Learning disabilities are often misdiagnosed. It is a known fact that hearing loss can impact one’s ability to learn properly. This is especially true of how children hear sounds. How does hearing actually work?
How Hearing Works
Hearing isn’t just about sounds that you pick up with your ear. In fact, hearing takes place in the brain. Although sound funnels into the ear canal, it’s the final process that determines whether or not someone is learning something properly.
Sound causes the eardrum to vibrate, and the hair cells at one end send low pitched sound information to the other end. These hair cells on the opposite end process high-pitched sound information.
Sound makes it journey through what are known as ossicles. Once the sound travels here, it then travels into the cochlea. This small-shaped structure is filled with fluid in the inner ear. When the fluid inside the cochlea ripples, a wave will begin to form around the basilar membrane.
The auditory nerve then sends the signals to the brain, and this is where sounds are interpreted. If you are experiencing hearing loss, does this mean that you are suffering from sensorineural hearing loss?
Understanding Sensorineural Hearing Loss
One major aspect of hearing loss is sensorineural hearing loss. This is defined as hearing loss that is restricted to the inner ear. The cochlea and the structures that are attached to the cochlea are involved in this type of hearing loss.
There is a nerve that is impacted by this loss, the vestibulocochlear nerve. This nerve may even become worn away over time, unable to sense sounds of any kind. This issue inside the ear is responsible for nearly 90% of hearing loss.
Although there is no cure for this type of hearing loss, there are treatment options available. Once an official diagnosis has been given after an assessment, imaging may be required for further study.
The symptoms often include ringing in the ears, as well as speech delays for children. When they are at the age that they should be developing speech, a good initial indicator is that they aren’t making the effort to form words.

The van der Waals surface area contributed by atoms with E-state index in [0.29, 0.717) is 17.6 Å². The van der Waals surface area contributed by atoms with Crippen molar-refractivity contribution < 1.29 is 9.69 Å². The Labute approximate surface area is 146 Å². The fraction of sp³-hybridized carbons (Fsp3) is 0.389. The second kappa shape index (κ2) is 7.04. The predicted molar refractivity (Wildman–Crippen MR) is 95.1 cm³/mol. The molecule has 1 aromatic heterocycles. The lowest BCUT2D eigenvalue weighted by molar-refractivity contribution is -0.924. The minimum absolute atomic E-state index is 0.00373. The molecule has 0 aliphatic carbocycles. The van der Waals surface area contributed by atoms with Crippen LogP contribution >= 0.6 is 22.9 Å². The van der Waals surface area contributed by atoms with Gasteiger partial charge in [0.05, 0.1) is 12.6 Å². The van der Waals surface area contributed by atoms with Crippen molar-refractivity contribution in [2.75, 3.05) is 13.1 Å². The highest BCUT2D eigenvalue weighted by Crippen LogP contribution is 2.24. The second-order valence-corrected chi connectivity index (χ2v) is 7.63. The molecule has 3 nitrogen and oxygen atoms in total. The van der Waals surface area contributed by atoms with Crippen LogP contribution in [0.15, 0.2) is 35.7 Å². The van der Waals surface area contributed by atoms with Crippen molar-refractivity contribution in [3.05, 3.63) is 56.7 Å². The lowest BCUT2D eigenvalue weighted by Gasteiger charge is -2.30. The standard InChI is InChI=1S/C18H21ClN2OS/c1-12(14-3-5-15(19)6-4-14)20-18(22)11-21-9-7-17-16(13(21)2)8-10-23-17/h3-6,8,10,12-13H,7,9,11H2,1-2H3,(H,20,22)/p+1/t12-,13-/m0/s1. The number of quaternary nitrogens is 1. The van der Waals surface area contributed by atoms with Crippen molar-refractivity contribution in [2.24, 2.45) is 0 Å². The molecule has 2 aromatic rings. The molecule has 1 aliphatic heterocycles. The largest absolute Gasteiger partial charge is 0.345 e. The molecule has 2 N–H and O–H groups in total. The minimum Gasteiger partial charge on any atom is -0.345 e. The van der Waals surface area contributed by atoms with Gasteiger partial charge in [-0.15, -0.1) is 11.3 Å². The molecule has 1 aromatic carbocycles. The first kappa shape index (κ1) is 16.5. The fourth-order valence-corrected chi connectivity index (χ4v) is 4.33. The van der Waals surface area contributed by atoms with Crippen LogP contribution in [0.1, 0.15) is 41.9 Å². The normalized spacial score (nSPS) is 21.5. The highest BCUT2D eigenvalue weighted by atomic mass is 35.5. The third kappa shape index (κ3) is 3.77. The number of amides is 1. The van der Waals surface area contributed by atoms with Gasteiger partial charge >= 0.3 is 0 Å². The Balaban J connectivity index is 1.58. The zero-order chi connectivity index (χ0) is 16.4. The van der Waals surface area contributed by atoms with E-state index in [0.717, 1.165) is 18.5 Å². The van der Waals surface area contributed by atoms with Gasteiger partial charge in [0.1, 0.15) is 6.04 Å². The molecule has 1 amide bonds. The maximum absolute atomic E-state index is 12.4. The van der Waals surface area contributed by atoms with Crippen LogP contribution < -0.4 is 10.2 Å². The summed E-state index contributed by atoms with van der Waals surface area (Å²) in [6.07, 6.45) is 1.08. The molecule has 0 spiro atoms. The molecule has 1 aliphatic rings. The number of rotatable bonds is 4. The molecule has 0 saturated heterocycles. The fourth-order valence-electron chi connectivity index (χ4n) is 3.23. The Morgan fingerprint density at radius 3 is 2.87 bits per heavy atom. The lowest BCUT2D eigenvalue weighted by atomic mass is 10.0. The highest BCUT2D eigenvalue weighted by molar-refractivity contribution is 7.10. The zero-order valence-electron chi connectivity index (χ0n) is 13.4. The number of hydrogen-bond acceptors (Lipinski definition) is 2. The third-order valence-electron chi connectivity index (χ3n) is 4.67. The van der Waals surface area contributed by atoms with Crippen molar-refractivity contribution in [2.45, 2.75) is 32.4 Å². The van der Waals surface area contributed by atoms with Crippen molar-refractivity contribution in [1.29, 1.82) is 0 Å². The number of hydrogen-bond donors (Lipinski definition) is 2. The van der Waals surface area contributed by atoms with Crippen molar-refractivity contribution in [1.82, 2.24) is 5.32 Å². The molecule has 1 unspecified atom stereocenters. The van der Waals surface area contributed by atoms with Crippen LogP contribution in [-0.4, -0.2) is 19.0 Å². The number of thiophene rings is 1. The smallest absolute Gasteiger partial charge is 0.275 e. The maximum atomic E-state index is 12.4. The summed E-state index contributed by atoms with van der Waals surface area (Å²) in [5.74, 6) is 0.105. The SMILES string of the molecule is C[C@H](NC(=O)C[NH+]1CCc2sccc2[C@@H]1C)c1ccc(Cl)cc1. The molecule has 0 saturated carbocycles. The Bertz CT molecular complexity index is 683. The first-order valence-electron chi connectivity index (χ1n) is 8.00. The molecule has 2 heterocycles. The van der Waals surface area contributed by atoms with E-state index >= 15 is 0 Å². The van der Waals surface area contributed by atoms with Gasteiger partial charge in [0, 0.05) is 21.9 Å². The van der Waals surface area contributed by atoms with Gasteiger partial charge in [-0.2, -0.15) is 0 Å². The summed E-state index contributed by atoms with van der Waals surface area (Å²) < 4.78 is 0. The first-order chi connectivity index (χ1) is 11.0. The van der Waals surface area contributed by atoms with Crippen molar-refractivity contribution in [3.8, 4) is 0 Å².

Studies on Cognitive Decline and Untreated Hearing Loss
It has been proven that when hearing loss is left untreated, cognitive decline begins. This is especially true for adults as they age. As adults age, they will become less stimulated by listening to the radio or even watching television if they are unable to hear it.
Memory seems to decline with hearing loss as well. This may be attributed to the fact that certain songs or other things an individual can hear stimulate memories of friends and loved ones. Those who are already using hearing aids did not have this problem. Sadly, the social impact of hearing loss may contribute to a less active social life.
Seeking Treatment for Hearing Loss
There are some examples of when hearing loss can be prevented. Those who produce a large amount of ear wax may suffer from hearing loss. In this case, the hearing loss is reversed.
There are also cases in which hearing loss can be due to abnormalities of the ear. There are cases in which the eardrum is malformed, or perhaps the bone structures inside the ear are not properly shaped. Surgical treatment can improve hearing loss in this case.
Cognitive Benefits of Treating Hearing Loss
There are numerous cognitive benefits of treating hearing loss. Some of the cognitive benefits include hearing sounds from music and surrounding conversations.
This gave these individuals the ability to hear others talking, and caused them to think about how they would respond. This stimulates brain activity, and it also spurs memories to come to the surface.
One of the primary reasons hearing loss needs to be addressed early on, is due to the fact that it may impair speech if it is left untreated. Ideally, addressing hearing loss is the key to keeping speech up to par. Over time, one’s ability to speak well can be impacted with hearing loss.
It doesn’t take a lot of effort to book an appointment with a hearing specialist. If you are starting to experience hearing loss, or you are the loved one of someone who has hearing loss, call a hearing specialist today to get a hearing test.